Solving our immigration problem feels like a classic public sector challenge – the issues at stake are things like border enforcement and protecting vulnerable populations (lower-skilled native workers, illegal migrants). This is a job for pundits and policymakers. Capitalists have companies to build.
It’s critical that business leaders jump into this fight. The reform process has big implications for American competitiveness, and the public debate is filled with basic misinformation. In many cases, the data to inform a more honest debate is locked up in the experience of companies and managers on the front lines of rebuilding our economy.
One place where we need a reality check is on the merits of expanding our guest worker programs. Our economy needs temporary workers to grow and compete, and many migrants are eager to work on temporary contracts. But both the right and the left are united against these programs, claiming that it’s impossible to control or protect the workers we let in temporarily. My colleague and co-conspirator, Edward Schumacher-Matos, challenges these assumptions in his column on immigration for the Washington Post.
A real guest worker program is a good idea that’s been executed badly. As Schumacher-Matos suggests, we can fix the execution problems. Designed well, these programs can strengthen our economy while helping migrants escape poverty without sacrificing their safety and dignity along the way. All without picking a high-profile political fight over who is worthy of citizenship.
Critics claim that these programs are impossible to enforce, at least without turning into Singapore, but other liberal democracies are now experimenting with creative solutions that don’t rely on draconian enforcement measures. As Eleanor Brown, (George Washington University), has documented, Canada is quietly innovating with norms-based compliance strategies that rely on community pressure and a truly bilateral partnership with sending countries. The results are an unambiguous improvement in compliance rates.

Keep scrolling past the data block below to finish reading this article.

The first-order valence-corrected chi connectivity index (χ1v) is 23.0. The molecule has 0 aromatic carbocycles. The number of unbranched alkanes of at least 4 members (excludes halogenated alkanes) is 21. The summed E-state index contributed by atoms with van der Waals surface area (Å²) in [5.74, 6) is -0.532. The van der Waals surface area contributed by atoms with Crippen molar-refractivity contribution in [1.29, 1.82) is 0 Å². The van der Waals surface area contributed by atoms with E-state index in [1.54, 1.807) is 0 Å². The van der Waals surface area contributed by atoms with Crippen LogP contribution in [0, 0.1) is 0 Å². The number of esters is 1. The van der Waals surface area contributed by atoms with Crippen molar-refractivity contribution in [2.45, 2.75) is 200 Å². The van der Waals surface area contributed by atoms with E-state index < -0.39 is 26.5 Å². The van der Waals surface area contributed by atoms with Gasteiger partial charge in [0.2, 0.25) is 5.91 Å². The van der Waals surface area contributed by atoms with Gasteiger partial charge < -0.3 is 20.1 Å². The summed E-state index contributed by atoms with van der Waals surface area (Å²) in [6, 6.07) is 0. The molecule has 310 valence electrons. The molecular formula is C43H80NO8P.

Scholars studying the features of good program design emphasize longer and more flexible contracts for migrants, options for re-entry that don’t create incentives to disappear, and visas that aren’t exclusively tied to one employer. Programs built on these principles can be consistent with our values as a nation. It’s our obligation to protect anyone working within our borders from abuse, but that doesn’t have to mean unrestricted access to all the privileges of citizenship. We have to weigh the moral tradeoff of denying guest workers some rights against giving our neighbors the only chance they may have to work for a living wage. Poverty is its own crime against humanity.
But policymakers need political cover in order to take up this issue. Business leaders need to help them make the case to the American public for why programs like these — and immigration, in general — are good for the growth and prosperity of the country. Bob Hildreth, a successful financial services entrepreneur and founder of the Foundation for an Open America, is one of the few private sector voices fighting for a more informed discussion about the true economics of immigration. He is now funding academic research at Harvard’s Center for International Development on the economic upside of immigration, and he’s working to promote these benefits himself by championing immigrant education and legal protections in the U.S.
We hope that more business builders follow Bob’s lead.